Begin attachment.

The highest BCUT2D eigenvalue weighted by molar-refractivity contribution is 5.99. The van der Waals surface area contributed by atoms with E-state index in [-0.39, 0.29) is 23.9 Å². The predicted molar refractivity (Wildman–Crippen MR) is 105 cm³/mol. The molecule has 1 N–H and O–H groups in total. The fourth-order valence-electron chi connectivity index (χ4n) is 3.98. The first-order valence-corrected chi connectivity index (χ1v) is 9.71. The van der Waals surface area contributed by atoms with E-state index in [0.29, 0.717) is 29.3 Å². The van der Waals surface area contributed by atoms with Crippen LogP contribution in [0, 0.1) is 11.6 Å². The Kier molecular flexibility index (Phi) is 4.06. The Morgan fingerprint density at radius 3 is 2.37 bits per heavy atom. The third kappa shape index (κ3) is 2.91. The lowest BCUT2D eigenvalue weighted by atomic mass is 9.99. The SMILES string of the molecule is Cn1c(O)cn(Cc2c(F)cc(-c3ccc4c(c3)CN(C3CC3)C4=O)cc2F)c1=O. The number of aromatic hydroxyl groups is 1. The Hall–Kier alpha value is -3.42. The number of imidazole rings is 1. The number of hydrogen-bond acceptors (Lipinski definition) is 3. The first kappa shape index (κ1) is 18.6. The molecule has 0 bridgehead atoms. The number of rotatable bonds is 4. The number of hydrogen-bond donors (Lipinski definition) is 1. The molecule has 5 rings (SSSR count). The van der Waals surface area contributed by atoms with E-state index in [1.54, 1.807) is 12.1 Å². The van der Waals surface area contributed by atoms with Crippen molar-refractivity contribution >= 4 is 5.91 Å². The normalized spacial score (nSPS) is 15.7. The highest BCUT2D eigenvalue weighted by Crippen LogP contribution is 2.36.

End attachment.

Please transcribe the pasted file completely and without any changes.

The highest BCUT2D eigenvalue weighted by molar-refractivity contribution is 5.99. The van der Waals surface area contributed by atoms with E-state index in [-0.39, 0.29) is 23.9 Å². The predicted molar refractivity (Wildman–Crippen MR) is 105 cm³/mol. The molecule has 1 N–H and O–H groups in total. The fourth-order valence-electron chi connectivity index (χ4n) is 3.98. The first-order valence-corrected chi connectivity index (χ1v) is 9.71. The van der Waals surface area contributed by atoms with E-state index in [0.29, 0.717) is 29.3 Å². The van der Waals surface area contributed by atoms with Crippen LogP contribution in [0, 0.1) is 11.6 Å². The Kier molecular flexibility index (Phi) is 4.06. The Morgan fingerprint density at radius 3 is 2.37 bits per heavy atom. The third kappa shape index (κ3) is 2.91. The lowest BCUT2D eigenvalue weighted by atomic mass is 9.99. The SMILES string of the molecule is Cn1c(O)cn(Cc2c(F)cc(-c3ccc4c(c3)CN(C3CC3)C4=O)cc2F)c1=O. The number of aromatic hydroxyl groups is 1. The Hall–Kier alpha value is -3.42. The number of imidazole rings is 1. The number of hydrogen-bond acceptors (Lipinski definition) is 3. The first kappa shape index (κ1) is 18.6. The molecule has 0 bridgehead atoms. The number of rotatable bonds is 4. The number of hydrogen-bond donors (Lipinski definition) is 1. The molecule has 5 rings (SSSR count). The van der Waals surface area contributed by atoms with E-state index in [1.54, 1.807) is 12.1 Å². The van der Waals surface area contributed by atoms with Crippen molar-refractivity contribution >= 4 is 5.91 Å². The normalized spacial score (nSPS) is 15.7. The highest BCUT2D eigenvalue weighted by Crippen LogP contribution is 2.36.